While West Virginia has had caps on non-economic damages (i.e. pain and suffering) in malpractice cases since the late 1980s in 2003 the state legislature passed a reform measure that reduced the cap to $250,000 in most cases, and $500,000 in cases of wrongful death, substantial and permanent disfigurement/loss of use of a limb/loss of a bodily organ system, or permanent physical or mental injury that renders the victim incapable of independently caring for themselves. These caps adjust slightly each year with the Consumer Price Index. In 2011 these caps withstood a constitutional challenge before the West Virginia Supreme Court, so it seems likely that they will stand indefinitely.
In addition to caps on non-economic damages, West Virginia also requires that a certificate of merit be filed with any malpractice claim. The certificate of merit is filled out by an expert and indicates:
West Virginia has a two year basic statute of limitations and a discovery rule. What this means is that a patient must bring a cause of action within two years of the alleged injury or within two years of when the patient discovered, or reasonably should have discovered, the injury assuming due diligence. The only exception to this rule is that minor claimants under the age of 10 have either two years or until their 12th birthday to file, whichever period is longer.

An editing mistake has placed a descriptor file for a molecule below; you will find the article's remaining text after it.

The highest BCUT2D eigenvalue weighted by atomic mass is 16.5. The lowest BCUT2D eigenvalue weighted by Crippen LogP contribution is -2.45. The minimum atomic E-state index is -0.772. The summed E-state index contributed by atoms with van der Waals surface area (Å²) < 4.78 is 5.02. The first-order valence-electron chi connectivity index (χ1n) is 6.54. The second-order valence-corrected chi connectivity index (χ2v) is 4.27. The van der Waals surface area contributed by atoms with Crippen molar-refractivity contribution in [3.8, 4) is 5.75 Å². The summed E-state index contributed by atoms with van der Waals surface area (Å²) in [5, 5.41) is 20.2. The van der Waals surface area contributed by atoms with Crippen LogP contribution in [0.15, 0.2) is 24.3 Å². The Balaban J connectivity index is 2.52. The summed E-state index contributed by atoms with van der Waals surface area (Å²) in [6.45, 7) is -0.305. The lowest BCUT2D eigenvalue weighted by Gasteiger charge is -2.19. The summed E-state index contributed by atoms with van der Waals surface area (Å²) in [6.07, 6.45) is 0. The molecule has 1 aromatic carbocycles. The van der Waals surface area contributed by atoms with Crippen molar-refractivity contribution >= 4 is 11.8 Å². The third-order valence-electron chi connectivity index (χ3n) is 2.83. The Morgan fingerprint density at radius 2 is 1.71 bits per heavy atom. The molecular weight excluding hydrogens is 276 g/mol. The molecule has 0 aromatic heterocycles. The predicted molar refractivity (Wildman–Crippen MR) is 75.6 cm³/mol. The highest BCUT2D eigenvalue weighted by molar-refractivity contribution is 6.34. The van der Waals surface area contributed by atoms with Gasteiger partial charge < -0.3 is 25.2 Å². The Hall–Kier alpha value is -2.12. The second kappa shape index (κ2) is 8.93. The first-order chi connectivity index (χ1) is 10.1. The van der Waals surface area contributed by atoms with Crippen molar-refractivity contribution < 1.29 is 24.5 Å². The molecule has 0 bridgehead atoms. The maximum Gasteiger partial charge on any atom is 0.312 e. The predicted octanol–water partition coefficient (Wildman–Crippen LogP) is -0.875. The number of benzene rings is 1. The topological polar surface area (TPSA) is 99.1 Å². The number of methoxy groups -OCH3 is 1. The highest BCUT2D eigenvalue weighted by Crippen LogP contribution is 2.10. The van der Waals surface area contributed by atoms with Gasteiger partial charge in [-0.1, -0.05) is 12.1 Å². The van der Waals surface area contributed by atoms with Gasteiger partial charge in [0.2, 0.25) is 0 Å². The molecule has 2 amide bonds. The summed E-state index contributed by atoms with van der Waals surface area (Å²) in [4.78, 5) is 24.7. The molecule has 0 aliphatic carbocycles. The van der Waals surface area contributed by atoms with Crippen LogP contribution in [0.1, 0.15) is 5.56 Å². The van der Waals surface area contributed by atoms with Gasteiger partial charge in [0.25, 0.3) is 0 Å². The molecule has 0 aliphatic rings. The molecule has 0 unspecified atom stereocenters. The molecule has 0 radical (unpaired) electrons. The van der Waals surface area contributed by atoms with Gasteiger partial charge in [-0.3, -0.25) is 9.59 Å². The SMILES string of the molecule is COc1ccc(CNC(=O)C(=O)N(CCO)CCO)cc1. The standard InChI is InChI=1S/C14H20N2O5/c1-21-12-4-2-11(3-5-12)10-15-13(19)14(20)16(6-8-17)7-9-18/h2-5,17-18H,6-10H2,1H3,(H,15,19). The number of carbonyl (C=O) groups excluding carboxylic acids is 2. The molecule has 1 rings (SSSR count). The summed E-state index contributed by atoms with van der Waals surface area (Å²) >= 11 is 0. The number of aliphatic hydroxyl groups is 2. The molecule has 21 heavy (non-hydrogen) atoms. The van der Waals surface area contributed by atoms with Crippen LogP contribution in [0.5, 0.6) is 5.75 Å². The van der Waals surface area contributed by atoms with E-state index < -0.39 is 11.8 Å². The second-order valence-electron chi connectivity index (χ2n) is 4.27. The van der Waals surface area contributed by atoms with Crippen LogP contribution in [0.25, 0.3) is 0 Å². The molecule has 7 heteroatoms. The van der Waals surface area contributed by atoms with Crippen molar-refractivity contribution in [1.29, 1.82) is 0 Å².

West Virginia is one of the few states that does not require licensed physicians to carry medical professional liability insurance. However, to not do so would be extremely risky, and most doctors in the state carry the fairly standard $1M per occurrence $3M per policy period (1 year) limits.
West Virginia is a state that has endured relatively high medical liability premiums in previous years. The late 90’s and early 2000’s saw an exodus of medical malpractice insurance carriers from the state, which left physicians with few options. However, after the market stabilizing creation of a state run medical malpractice insurance fund and the implementation of caps on non-economic damages in the early 2000’s, physician owned medical malpractice insurance carriers became prominent and offered doctors more choices.
Premiums have been steadily decreasing as the long-term effects of tort reform have developed. Recently, the medical malpractice insurance market has seen growth in options, which has led to further price competition to the benefit of the physicians of West Virginia. While West Virginia remains a challenged state in litigiousness and expense of practice, physicians are enjoying a positive momentum when it comes to medical malpractice premiums. Patients have seen their options grow, as many quality physicians have opened or joined medical practices in recent years in response to this momentum.